Despite being one of the easiest parts of Scotland to reach the Scottish Borders has been described as Britain's best kept secret. The area offers something for everyone with its great community spirit and friendly rivalry, possibly best demonstrated …
Despite being one of the easiest parts of Scotland to reach the Scottish Borders has been described as “Britain's best kept secret”. The area offers something for everyone with its great community spirit and friendly rivalry, possibly best demonstrated in the colourful Common Ridings which are staged each summer to celebrate the Region’s unique identity and remember its tumultuous past. Most Borders towns have a rugby team and local games, including the popular Rugby Sevens tournaments (this version of the game having originated in Melrose in the 1880s) also help to bring the community together.
Most house hunters are primarily interested in location and the Borders countryside, along with its picturesque towns and villages (none of which has a population of over 20,000), scores high on this count. The area is also within easy reach of major cities such as Edinburgh, Glasgow, Newcastle upon Tyne and Carlisle. Communication links are good with an excellent network of roads and a regular train service between the central Borders and Edinburgh. The main east coast railway line runs down the eastern edge of the Borders with a station at Berwick upon Tweed.
Birkenside, a small settlement to the east of the A68 between Earlston and Lauder, has an excellent central location within the region and is within easy reach of Earlston (with its highly regarded modern High School), Lauder (with its history and fine range of local amenities), Melrose (one of the most charming of the Borders towns lying between the Eildon Hills and the River Tweed), Kelso (described by Sir Walter Scot as one of the most beautiful, if not the most romantic village in Scotland and lying at the confluence of the River Tweed and Teviot) and Galashiels (the commercial hub of the Borders with a regular train service to Edinburgh).
Health and education are high up on many home owners list of priorities and the popular Borders General Hospital is located just outside Melrose. St Mary’s Preparatory School in Melrose is highly regarded and there is a good range of private schools in Edinburgh (with mini-bus pick-ups from Earlston and Lauder) as well as at Longridge Towers near Berwick upon Tweed.
The Scottish Borders is an excellent place to live if you enjoy outdoor pursuits. The region is Scotland's leading cycling destination with many of its towns having well marked cycling trails along the mainly quiet country roads with longer trails including the Border Loop (250 mile circular trail around the region), the Tweed Cycle Route (95 mile linear route along the Tweed) and the Four Abbeys cycle ride (54 mile circular trail around the Region’s four superb ruined abbeys). There is world class mountain biking at Glentress and Innerleithen, along with a 7 Stanes Mountain Biking centre at Newcastleton and numerous other off road trails around the region.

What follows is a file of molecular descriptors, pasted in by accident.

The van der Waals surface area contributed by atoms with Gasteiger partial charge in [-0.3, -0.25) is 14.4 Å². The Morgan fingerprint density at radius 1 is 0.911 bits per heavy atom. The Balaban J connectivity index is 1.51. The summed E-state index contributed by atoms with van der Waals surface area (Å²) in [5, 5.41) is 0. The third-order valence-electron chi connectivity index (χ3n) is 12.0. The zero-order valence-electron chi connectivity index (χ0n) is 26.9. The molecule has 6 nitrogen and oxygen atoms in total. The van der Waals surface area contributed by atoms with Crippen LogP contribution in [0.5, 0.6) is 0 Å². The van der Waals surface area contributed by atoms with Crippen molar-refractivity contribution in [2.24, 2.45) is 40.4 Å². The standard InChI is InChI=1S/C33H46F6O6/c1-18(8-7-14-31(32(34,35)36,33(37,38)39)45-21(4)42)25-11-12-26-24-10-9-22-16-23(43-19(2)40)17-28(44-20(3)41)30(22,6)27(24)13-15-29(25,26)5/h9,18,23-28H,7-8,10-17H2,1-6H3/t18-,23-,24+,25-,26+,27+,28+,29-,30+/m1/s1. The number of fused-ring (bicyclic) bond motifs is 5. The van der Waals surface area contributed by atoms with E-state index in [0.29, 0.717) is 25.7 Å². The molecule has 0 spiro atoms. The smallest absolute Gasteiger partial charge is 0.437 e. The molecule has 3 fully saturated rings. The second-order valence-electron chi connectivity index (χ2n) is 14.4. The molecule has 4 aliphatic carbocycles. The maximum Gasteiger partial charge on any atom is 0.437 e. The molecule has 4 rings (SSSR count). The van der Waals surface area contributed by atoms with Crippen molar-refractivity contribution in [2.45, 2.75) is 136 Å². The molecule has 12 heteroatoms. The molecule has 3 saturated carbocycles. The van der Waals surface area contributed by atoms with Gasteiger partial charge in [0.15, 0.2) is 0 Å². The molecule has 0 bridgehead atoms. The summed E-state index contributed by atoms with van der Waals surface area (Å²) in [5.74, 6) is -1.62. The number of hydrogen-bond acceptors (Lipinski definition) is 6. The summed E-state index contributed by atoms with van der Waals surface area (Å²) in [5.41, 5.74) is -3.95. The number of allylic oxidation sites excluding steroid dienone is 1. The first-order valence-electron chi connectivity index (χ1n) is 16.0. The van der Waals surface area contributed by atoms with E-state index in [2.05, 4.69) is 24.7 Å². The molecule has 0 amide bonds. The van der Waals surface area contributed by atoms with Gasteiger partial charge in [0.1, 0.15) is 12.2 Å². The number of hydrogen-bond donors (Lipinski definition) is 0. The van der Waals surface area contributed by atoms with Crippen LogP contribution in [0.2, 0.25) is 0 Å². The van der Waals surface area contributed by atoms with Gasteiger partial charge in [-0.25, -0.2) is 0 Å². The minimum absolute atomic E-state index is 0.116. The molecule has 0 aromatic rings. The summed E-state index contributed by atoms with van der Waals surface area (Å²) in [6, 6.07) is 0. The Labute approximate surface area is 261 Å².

The Borders is a tremendous walking area with most towns and villages have a selection of sign posted walks. An annual festival of walking is held in the region. Long-distance walks crossing the region include the Southern Upland Way, St Cuthberts Way and Berwickshire coastal path.
Most of the main Borders towns has a swimming pool and there are some superb wild swimming spots for those prepared to seek them out. Other sports available include archery, clay pigeon shooting, canoeing, wind surfing, diving, sailing and surfing.
The Borders has some of the best golf courses in Scotland including courses at each of Lauder, Melrose and Kelso. The Roxburghe Championship course is near Kelso.
Other nearby Borders attractions include the magical Thirlestane Castle, Mellerstain House ( a particularly fine Adams mansion which is the home of the Haddingtons), Floors Castle (the home of the Duke of Roxburgh), Bowhill (the family home of the Duke of Buccleuch), Traquair House (reputedly the oldest continually inhabited house in Scotland) and Manderston House (with its impressive silver plated staircase).
The fact that Newstead, one of Melrose’s satellite villages, is reputedly the oldest continually inhabited settlement in Scotland speaks volumes of the desirability of this area as a place to settle down.
The plots form part of an exclusive small residential development with each plot benefiting from some excellent outlooks over the surrounding countryside.
Plot 3 extends to about 0.79 acres/3,206 sq.m.
Plot 4 extends to about 0.28 acres/1,134 sq.m.
Plot 5 extends to about 0.39 acres/1,589 sq.m.
Plot 6 extends to about 1.21acres/4,880 sq.m.
Each plot has planning permission for a single dwelling house with associated works and landscaping.
Further details on the planning permission can be seen on Scottish Borders Council’s planning website. The planning reference is 10/01581/FUL.
Any Section 75 contributions will be met by the developer.
Main utilities are provided to the driveway of each plot and only require final connection.